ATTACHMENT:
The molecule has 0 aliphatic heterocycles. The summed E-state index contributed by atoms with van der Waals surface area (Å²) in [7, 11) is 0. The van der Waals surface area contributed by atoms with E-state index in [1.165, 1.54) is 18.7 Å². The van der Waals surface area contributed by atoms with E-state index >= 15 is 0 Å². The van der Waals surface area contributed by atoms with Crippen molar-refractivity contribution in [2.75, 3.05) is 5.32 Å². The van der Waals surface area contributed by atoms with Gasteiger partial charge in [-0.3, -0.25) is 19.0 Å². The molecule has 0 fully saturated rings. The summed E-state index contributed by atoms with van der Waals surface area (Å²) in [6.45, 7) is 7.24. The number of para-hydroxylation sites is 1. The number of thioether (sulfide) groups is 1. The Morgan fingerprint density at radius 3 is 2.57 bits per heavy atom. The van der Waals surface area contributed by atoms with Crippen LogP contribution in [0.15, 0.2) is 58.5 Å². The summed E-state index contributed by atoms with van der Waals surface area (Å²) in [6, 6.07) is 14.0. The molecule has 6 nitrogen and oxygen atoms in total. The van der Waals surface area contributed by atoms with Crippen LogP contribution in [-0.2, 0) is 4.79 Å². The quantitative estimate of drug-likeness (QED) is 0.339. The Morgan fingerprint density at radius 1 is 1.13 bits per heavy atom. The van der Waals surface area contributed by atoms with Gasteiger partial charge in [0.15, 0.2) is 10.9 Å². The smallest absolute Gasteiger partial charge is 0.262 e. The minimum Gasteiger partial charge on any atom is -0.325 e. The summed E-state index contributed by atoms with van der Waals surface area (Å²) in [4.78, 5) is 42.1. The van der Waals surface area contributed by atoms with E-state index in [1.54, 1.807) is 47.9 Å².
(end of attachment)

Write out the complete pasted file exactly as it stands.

The molecule has 0 aliphatic heterocycles. The summed E-state index contributed by atoms with van der Waals surface area (Å²) in [7, 11) is 0. The van der Waals surface area contributed by atoms with E-state index in [1.165, 1.54) is 18.7 Å². The van der Waals surface area contributed by atoms with E-state index >= 15 is 0 Å². The van der Waals surface area contributed by atoms with Crippen molar-refractivity contribution in [2.75, 3.05) is 5.32 Å². The van der Waals surface area contributed by atoms with Gasteiger partial charge in [-0.3, -0.25) is 19.0 Å². The molecule has 0 fully saturated rings. The summed E-state index contributed by atoms with van der Waals surface area (Å²) in [6.45, 7) is 7.24. The number of para-hydroxylation sites is 1. The number of thioether (sulfide) groups is 1. The Morgan fingerprint density at radius 3 is 2.57 bits per heavy atom. The van der Waals surface area contributed by atoms with Crippen LogP contribution in [0.15, 0.2) is 58.5 Å². The summed E-state index contributed by atoms with van der Waals surface area (Å²) in [6, 6.07) is 14.0. The molecule has 6 nitrogen and oxygen atoms in total. The van der Waals surface area contributed by atoms with Crippen LogP contribution in [-0.2, 0) is 4.79 Å². The quantitative estimate of drug-likeness (QED) is 0.339. The Morgan fingerprint density at radius 1 is 1.13 bits per heavy atom. The van der Waals surface area contributed by atoms with Gasteiger partial charge in [0.15, 0.2) is 10.9 Å². The smallest absolute Gasteiger partial charge is 0.262 e. The minimum Gasteiger partial charge on any atom is -0.325 e. The summed E-state index contributed by atoms with van der Waals surface area (Å²) in [4.78, 5) is 42.1. The van der Waals surface area contributed by atoms with E-state index in [1.54, 1.807) is 47.9 Å².